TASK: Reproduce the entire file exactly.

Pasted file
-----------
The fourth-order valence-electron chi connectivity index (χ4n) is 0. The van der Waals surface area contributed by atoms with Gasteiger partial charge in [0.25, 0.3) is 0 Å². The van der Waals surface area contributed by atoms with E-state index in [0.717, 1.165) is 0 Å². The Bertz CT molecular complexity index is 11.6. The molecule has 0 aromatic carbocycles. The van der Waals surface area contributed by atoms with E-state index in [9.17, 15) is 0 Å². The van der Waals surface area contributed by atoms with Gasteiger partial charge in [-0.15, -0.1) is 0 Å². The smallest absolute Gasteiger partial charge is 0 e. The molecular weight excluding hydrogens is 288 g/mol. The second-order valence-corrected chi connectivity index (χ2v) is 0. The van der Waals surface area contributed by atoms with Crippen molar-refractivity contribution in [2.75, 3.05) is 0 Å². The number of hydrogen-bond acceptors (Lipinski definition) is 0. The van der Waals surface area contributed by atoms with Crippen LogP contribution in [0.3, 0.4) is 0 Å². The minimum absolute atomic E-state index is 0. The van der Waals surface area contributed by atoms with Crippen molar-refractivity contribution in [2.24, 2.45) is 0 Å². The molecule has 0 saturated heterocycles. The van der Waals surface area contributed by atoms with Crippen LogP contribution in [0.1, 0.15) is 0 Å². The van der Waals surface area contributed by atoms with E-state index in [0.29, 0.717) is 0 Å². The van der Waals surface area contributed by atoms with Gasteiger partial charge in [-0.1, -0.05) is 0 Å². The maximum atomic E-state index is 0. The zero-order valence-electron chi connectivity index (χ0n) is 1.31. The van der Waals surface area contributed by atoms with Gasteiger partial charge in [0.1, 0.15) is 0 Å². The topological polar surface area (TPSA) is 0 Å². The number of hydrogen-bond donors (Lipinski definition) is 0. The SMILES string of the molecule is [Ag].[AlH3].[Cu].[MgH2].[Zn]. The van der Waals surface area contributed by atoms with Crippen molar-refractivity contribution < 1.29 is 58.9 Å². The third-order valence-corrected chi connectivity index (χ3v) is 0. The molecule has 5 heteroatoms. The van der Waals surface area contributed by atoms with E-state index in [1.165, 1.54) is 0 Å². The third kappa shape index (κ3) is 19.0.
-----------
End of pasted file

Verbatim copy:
The fourth-order valence-electron chi connectivity index (χ4n) is 0. The van der Waals surface area contributed by atoms with Gasteiger partial charge in [0.25, 0.3) is 0 Å². The van der Waals surface area contributed by atoms with E-state index in [0.717, 1.165) is 0 Å². The Bertz CT molecular complexity index is 11.6. The molecule has 0 aromatic carbocycles. The van der Waals surface area contributed by atoms with E-state index in [9.17, 15) is 0 Å². The van der Waals surface area contributed by atoms with Gasteiger partial charge in [-0.15, -0.1) is 0 Å². The smallest absolute Gasteiger partial charge is 0 e. The molecular weight excluding hydrogens is 288 g/mol. The second-order valence-corrected chi connectivity index (χ2v) is 0. The van der Waals surface area contributed by atoms with Crippen molar-refractivity contribution in [2.75, 3.05) is 0 Å². The number of hydrogen-bond acceptors (Lipinski definition) is 0. The van der Waals surface area contributed by atoms with Crippen LogP contribution in [0.3, 0.4) is 0 Å². The minimum absolute atomic E-state index is 0. The van der Waals surface area contributed by atoms with Crippen molar-refractivity contribution in [2.24, 2.45) is 0 Å². The molecule has 0 saturated heterocycles. The van der Waals surface area contributed by atoms with Crippen LogP contribution in [0.1, 0.15) is 0 Å². The van der Waals surface area contributed by atoms with E-state index in [0.29, 0.717) is 0 Å². The van der Waals surface area contributed by atoms with Gasteiger partial charge in [-0.1, -0.05) is 0 Å². The maximum atomic E-state index is 0. The zero-order valence-electron chi connectivity index (χ0n) is 1.31. The van der Waals surface area contributed by atoms with Gasteiger partial charge in [0.1, 0.15) is 0 Å². The topological polar surface area (TPSA) is 0 Å². The number of hydrogen-bond donors (Lipinski definition) is 0. The SMILES string of the molecule is [Ag].[AlH3].[Cu].[MgH2].[Zn]. The van der Waals surface area contributed by atoms with Crippen molar-refractivity contribution < 1.29 is 58.9 Å². The third-order valence-corrected chi connectivity index (χ3v) is 0. The molecule has 5 heteroatoms. The van der Waals surface area contributed by atoms with E-state index in [1.165, 1.54) is 0 Å². The third kappa shape index (κ3) is 19.0.